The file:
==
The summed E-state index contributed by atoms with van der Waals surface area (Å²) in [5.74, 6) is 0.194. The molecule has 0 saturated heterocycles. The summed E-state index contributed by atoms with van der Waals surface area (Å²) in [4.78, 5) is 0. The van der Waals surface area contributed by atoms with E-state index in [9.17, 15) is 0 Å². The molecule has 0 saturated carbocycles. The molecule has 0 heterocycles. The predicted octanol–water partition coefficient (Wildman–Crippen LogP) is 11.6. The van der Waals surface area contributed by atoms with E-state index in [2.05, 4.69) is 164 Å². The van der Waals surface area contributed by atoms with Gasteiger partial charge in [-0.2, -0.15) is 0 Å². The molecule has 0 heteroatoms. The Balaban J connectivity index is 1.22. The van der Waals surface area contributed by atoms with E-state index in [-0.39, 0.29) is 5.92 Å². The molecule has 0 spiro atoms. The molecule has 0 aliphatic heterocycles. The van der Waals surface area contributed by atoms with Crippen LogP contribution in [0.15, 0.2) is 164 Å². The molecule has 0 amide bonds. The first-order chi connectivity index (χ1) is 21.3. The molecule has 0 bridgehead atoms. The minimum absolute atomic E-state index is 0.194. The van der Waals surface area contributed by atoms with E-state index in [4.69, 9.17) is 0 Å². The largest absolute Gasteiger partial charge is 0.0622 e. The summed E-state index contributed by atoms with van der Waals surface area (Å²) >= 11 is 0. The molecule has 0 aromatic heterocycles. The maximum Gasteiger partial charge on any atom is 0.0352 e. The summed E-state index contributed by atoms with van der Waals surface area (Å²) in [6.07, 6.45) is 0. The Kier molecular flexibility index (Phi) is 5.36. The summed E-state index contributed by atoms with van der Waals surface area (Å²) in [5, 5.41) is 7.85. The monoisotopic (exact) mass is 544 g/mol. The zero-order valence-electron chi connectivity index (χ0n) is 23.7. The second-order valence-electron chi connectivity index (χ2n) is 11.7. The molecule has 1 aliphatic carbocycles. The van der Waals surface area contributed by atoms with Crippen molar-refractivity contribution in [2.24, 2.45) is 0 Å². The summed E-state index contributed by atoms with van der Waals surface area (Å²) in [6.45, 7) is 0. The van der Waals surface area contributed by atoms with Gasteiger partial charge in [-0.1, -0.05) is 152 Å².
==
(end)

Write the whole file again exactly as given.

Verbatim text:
The summed E-state index contributed by atoms with van der Waals surface area (Å²) in [5.74, 6) is 0.194. The molecule has 0 saturated heterocycles. The summed E-state index contributed by atoms with van der Waals surface area (Å²) in [4.78, 5) is 0. The van der Waals surface area contributed by atoms with E-state index in [9.17, 15) is 0 Å². The molecule has 0 saturated carbocycles. The molecule has 0 heterocycles. The predicted octanol–water partition coefficient (Wildman–Crippen LogP) is 11.6. The van der Waals surface area contributed by atoms with E-state index in [2.05, 4.69) is 164 Å². The van der Waals surface area contributed by atoms with Gasteiger partial charge in [-0.2, -0.15) is 0 Å². The molecule has 0 heteroatoms. The Balaban J connectivity index is 1.22. The van der Waals surface area contributed by atoms with E-state index in [-0.39, 0.29) is 5.92 Å². The molecule has 0 spiro atoms. The molecule has 0 aliphatic heterocycles. The van der Waals surface area contributed by atoms with Crippen LogP contribution in [0.15, 0.2) is 164 Å². The molecule has 0 amide bonds. The first-order chi connectivity index (χ1) is 21.3. The molecule has 0 bridgehead atoms. The minimum absolute atomic E-state index is 0.194. The van der Waals surface area contributed by atoms with E-state index in [4.69, 9.17) is 0 Å². The largest absolute Gasteiger partial charge is 0.0622 e. The summed E-state index contributed by atoms with van der Waals surface area (Å²) >= 11 is 0. The molecule has 0 aromatic heterocycles. The maximum Gasteiger partial charge on any atom is 0.0352 e. The summed E-state index contributed by atoms with van der Waals surface area (Å²) in [6.07, 6.45) is 0. The Kier molecular flexibility index (Phi) is 5.36. The summed E-state index contributed by atoms with van der Waals surface area (Å²) in [5, 5.41) is 7.85. The monoisotopic (exact) mass is 544 g/mol. The zero-order valence-electron chi connectivity index (χ0n) is 23.7. The second-order valence-electron chi connectivity index (χ2n) is 11.7. The molecule has 1 aliphatic carbocycles. The van der Waals surface area contributed by atoms with Crippen molar-refractivity contribution in [2.24, 2.45) is 0 Å². The summed E-state index contributed by atoms with van der Waals surface area (Å²) in [6.45, 7) is 0. The van der Waals surface area contributed by atoms with Gasteiger partial charge in [-0.1, -0.05) is 152 Å².